11 April 2020 St. Athanasius Lutheran Church
Easter Vigil Meditation Vienna, VA
Tonight we hear the Old Testament preach. Some might say that it does not have much to say to us, now that the New Testament has come. They would be wrong. It is important that we hear the Old Testament - how each and every Word spoken by God is perfect and fulfilled, how God uses water to save His people, and how the flames of hell are extinguished for us. It is important that we hear these stories that are not just stories, and not just God’s stories, but our stories. For we have been baptized into these stories. So that makes them ours.
The joy of Adam and Eve in the life and creation they had received is our joy.
The joy of Noah after the flood is our joy.
The joy of Israel safe and secure after crossing the Red Sea is our joy.
The joy of Ezekiel in God’s restoration and new life is our joy.
The joy of suffering Job in His Redeemer is our joy.
The joy of Zephaniah in the gathering together of all God’s people is our joy.
And the joy of the three young men in the fiery furnace in our joy.
Our joy, for this is all the joy of Christ for us. For what the Son of God did of old He is doing now anew. All the Old Testament led to Him and all the New Testament flows from Him. He is the center of it all. Without Him, they are just stories, soon to be forgotten. But with Him, they are His wondrous works, praised for time and eternity.
How blessed is this night when all is accomplished. When past and future come together in one man.
So we’ll hear the Old Testament preach, and then we’ll remember our baptism, when made children of God, all these stories became our stories, in Christ. We don’t relive them, but we live in them and from them. The works begun then continue for us until our resurrection.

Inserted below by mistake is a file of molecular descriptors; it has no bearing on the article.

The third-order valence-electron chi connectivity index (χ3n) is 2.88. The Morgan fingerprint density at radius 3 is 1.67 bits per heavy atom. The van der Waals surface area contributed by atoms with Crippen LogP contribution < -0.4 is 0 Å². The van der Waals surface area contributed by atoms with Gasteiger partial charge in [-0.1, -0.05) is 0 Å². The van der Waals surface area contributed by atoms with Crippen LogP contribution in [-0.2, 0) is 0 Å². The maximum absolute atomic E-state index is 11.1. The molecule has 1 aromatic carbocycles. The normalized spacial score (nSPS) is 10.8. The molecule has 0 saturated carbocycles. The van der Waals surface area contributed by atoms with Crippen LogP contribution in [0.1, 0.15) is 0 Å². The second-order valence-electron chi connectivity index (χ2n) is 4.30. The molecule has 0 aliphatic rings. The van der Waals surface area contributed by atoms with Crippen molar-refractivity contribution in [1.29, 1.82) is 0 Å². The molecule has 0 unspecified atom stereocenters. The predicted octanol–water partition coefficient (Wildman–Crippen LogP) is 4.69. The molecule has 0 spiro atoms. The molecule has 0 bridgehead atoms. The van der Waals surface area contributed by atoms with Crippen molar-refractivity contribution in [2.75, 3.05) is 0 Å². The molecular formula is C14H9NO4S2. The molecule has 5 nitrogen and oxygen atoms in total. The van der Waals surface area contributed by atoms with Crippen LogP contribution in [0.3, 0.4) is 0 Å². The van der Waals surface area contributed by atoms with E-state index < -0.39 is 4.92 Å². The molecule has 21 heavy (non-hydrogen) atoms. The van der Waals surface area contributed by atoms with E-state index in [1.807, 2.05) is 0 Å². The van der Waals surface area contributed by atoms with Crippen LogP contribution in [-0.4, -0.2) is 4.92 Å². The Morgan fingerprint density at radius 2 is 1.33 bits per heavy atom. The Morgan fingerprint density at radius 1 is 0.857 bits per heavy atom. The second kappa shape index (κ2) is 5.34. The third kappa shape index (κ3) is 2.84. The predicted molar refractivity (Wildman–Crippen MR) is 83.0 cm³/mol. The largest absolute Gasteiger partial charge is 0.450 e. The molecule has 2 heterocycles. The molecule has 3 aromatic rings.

So we’ll hear that story too, tonight. Of the resurrection, the empty tomb. He is not here, the angel said. Why would He be? Why seek the living among the dead?
We know where He is, where to find Him. We are not like the saddened and confused women who went to the tomb. He is where He has promised to be for us. In the Font, in the water, where He makes us His children and forgives. In the Absolution and the Gospel, in the Word, where he forgives us and cleanses us. On the Altar, in the bread and wine, where He feeds us and forgives us. He leaves the tomb empty so He may fill our hearts with peace and joy, and give us rest.
So what a glorious night this is. The dawning of a new day that will never end.
You live in that day, now, already, but not yet in fullness. The fullness is still coming. And it will surely come. Just as surely as He is risen from the dead, lives and reigns to all eternity (Small Catechism). But not yet. Now, we continue in the struggle against sin. Now, we continue in the crosshairs of the enemy. Now, we continue in the stories we will hear. But how the story will end, how our stories will end, we know. For those stories, and Christ’s story, is our story. And so it will end in glory.
So rejoice now, all you heavenly choirs of angels.
Rejoice now, all creation.
Rejoice, too, all the earth.
Rejoice, O Church of Christ (from the Exsultet).
This is the night.
Let us hear our story again and ready ourselves for the morning of resurrection.